When I backpack in the Wind Rivers, I have to be more flexibile due to about a 60% chance of severe afternoon storms that can start as early as noon, and two to three 1-hour storms can roll in during one afternoon. In this case, it is hike when you can; hunker down when you have to. Make hay when the sun shines!
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Re: Do you ever stop and make camp just because you like a place

Postby SSSdave » Sun Jun 08, 2014 12:22 pm

Not in the way of your experience. But then we don't choose our campsites like the vast majority of groups and to that end our process is not too unlike yours.

The vast majority of non-thru hiking backpackers and groups have lake destinations. Their trip itineraries read like a lake to lake fest. That is why almost all the recreation.gov drop down choices for camp spots are lakes. When they arrive at their destination lake, they either camp at the first available campspot meeting basic needs regardless of whether other groups are nearby or go around a lake some to where they are more secluded. Regardless, they almost always are withn 200 feet of the water. Scenery is not much an factor because when a person has just hiked several hours carrying a heavy pack, they usually are seeking shade and comfort.

With fishermen it is also all about lakes. They may in fact always move to camp at the part of a lake they think has the better fishing. For instance with larger lakes, away from where a trail is near a lake where groups of course camp at because those shores are "fished out" or fish are spooking thereabouts. Or where steep slopes are beside a lake indicating likely better depth. Or they may circle a lake till the water looks like fish ought to be there. For them that is great scenery. Heck some of them, the first minute they reach a lake are not going for their water bottle but rather their rod. Then without bothering to take off the pack (takes time and then has to be lifted back up) they stumble around the lake edge casting out hardware till they start catching fish. And that is where they camp. So with most fishermen scenery is down the list.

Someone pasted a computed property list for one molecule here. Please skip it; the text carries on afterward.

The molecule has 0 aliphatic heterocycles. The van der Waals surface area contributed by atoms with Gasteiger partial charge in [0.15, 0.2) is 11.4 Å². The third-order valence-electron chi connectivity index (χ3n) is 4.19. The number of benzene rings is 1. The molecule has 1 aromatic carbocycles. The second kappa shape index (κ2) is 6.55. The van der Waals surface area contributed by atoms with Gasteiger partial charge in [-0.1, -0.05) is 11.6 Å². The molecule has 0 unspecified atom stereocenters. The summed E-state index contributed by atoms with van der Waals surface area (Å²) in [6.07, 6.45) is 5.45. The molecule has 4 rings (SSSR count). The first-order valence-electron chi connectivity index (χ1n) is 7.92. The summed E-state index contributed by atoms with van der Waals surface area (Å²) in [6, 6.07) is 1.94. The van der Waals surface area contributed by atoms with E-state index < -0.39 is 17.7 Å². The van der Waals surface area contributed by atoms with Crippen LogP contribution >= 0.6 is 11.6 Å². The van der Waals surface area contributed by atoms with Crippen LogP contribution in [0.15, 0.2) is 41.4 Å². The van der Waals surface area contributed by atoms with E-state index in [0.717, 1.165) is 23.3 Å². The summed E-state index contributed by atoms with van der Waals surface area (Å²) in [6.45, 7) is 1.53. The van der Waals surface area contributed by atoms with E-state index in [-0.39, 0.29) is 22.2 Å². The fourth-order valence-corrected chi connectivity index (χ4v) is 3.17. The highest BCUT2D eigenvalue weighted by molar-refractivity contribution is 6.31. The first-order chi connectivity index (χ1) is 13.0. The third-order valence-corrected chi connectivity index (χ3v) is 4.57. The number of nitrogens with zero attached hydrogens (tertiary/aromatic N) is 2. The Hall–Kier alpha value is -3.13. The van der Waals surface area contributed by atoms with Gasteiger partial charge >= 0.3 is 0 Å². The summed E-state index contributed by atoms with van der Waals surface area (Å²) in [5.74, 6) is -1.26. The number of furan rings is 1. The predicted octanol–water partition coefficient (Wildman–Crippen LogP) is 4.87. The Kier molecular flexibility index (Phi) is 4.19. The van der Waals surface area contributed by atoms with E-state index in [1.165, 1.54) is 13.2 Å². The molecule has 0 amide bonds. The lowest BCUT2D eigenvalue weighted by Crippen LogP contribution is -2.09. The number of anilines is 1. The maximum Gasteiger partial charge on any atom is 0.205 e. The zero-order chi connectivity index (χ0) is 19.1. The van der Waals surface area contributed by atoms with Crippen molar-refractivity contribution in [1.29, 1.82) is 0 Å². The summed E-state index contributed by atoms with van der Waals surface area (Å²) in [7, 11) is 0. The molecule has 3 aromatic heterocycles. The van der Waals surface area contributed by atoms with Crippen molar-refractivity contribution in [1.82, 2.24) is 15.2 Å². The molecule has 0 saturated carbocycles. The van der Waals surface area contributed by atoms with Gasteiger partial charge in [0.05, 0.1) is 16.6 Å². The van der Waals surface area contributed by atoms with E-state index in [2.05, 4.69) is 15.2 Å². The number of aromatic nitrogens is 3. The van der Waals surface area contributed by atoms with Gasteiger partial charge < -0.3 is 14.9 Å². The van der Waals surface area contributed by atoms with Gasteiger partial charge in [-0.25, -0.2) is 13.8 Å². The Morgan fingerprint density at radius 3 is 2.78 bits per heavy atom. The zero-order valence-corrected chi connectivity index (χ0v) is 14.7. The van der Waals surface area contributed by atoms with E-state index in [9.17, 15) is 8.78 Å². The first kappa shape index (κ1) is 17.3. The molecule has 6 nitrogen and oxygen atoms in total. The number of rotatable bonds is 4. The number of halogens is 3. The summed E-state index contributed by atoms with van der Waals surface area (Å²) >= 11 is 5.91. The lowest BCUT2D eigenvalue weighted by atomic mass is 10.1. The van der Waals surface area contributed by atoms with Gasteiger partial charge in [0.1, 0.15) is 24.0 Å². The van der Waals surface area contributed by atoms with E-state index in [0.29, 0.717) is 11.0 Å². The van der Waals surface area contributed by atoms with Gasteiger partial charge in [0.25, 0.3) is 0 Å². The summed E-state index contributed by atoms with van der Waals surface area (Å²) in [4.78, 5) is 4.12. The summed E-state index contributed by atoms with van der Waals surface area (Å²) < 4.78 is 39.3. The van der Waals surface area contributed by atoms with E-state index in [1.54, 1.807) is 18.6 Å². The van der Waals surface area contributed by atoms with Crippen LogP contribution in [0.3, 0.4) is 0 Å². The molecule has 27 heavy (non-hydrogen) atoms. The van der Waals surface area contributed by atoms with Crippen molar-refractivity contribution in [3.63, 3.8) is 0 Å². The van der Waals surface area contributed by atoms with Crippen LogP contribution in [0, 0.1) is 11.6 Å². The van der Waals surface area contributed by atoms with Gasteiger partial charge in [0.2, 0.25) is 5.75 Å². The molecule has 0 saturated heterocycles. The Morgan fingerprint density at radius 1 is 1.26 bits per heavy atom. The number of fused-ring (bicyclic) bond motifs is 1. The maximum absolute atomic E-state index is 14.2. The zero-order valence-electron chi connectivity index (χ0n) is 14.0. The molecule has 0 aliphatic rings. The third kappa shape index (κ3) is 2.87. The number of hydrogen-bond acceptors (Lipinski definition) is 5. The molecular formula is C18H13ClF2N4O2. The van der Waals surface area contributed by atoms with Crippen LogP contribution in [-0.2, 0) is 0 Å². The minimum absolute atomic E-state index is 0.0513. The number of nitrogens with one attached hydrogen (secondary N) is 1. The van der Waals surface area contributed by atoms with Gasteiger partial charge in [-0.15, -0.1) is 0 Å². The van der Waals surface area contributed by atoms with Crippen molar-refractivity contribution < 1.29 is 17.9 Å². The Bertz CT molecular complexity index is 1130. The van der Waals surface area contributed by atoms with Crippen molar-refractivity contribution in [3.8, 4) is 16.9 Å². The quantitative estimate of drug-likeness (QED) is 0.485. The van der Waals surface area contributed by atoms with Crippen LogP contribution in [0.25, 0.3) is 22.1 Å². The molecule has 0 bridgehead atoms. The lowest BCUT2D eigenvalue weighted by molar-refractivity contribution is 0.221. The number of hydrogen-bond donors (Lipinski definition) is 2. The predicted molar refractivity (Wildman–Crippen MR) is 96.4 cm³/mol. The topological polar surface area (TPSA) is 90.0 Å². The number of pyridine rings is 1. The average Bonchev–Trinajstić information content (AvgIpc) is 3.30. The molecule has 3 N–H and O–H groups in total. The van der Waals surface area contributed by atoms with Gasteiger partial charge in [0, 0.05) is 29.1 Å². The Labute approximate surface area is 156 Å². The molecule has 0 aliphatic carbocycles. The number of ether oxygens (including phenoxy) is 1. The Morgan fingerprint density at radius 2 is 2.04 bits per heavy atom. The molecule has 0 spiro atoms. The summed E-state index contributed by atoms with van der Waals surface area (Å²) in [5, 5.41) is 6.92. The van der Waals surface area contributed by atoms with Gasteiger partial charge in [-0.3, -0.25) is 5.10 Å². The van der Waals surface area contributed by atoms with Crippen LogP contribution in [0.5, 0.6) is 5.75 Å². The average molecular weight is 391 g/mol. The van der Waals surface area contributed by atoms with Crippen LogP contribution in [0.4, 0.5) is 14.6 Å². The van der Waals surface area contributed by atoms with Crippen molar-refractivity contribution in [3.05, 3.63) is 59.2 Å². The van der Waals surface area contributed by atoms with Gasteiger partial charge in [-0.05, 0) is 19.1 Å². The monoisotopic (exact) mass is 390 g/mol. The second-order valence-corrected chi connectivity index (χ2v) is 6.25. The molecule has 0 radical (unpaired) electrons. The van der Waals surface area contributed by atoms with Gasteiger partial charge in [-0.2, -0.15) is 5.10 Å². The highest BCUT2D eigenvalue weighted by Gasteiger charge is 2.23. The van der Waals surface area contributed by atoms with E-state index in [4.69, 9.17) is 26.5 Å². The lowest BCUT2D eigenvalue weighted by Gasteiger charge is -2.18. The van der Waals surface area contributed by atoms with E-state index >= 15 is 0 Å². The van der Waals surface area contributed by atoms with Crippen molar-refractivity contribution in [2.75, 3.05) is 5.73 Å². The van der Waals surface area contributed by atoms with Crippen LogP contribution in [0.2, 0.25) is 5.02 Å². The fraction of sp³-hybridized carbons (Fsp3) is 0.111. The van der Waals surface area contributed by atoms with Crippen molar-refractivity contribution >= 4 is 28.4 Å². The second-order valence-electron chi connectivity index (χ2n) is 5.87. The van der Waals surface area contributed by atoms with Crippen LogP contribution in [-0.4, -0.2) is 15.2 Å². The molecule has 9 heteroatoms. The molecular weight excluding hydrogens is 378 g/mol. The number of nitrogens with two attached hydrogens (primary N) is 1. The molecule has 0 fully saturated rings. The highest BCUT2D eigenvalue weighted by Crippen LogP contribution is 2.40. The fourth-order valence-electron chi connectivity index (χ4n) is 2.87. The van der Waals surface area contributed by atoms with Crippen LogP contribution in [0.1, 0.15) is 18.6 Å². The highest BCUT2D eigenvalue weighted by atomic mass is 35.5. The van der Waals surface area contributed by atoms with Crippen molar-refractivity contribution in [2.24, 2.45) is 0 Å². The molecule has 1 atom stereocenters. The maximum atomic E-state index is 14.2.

Most thru-hikers are different. They may look at the topo as the day begins and see several potential campspots miles away that may fit their mileage quota. Many just keep hiking until their tired and one of those campspots appeals to them that may have to do with scenery or may be about comfort. So reaching one they assess how much they feel like stopping and if the appeal is low enough and they still have enough energy are likely to keep moving. Or if they are the more social sort, campspots must be near the rest of their tribe. So where they see 3 or 4 groups camped every 200 feet along the trail, well must be OUR spot. Eventually in any case if nothing is that appealing they will stop any place that has a water source. In that sense they are not so tied to the lake to lake mentality because once they get to a campspot are the least likely to hike any further than the near lake edge or that clump of trees to take care of business. For many of them a stream by a trail works just like a lake.

With serious photographers they may practice some of the above during their early years backpacking, but eventually will start to notice how valuable it is to camp near where they need to either capture late or early light. They may in the past have camped with everyone else at Pine Lake, and then hiked in the dark with flashlight for 2 miles after getting a dusk shot at Sunset Lake. And then likewise at dimmest dawn in chilly air hiked to Sunrise Lake. However eventually on a trip they actually camp at Dusk Lake even though it is a place other groups rarely do and notice how superior the whole process works.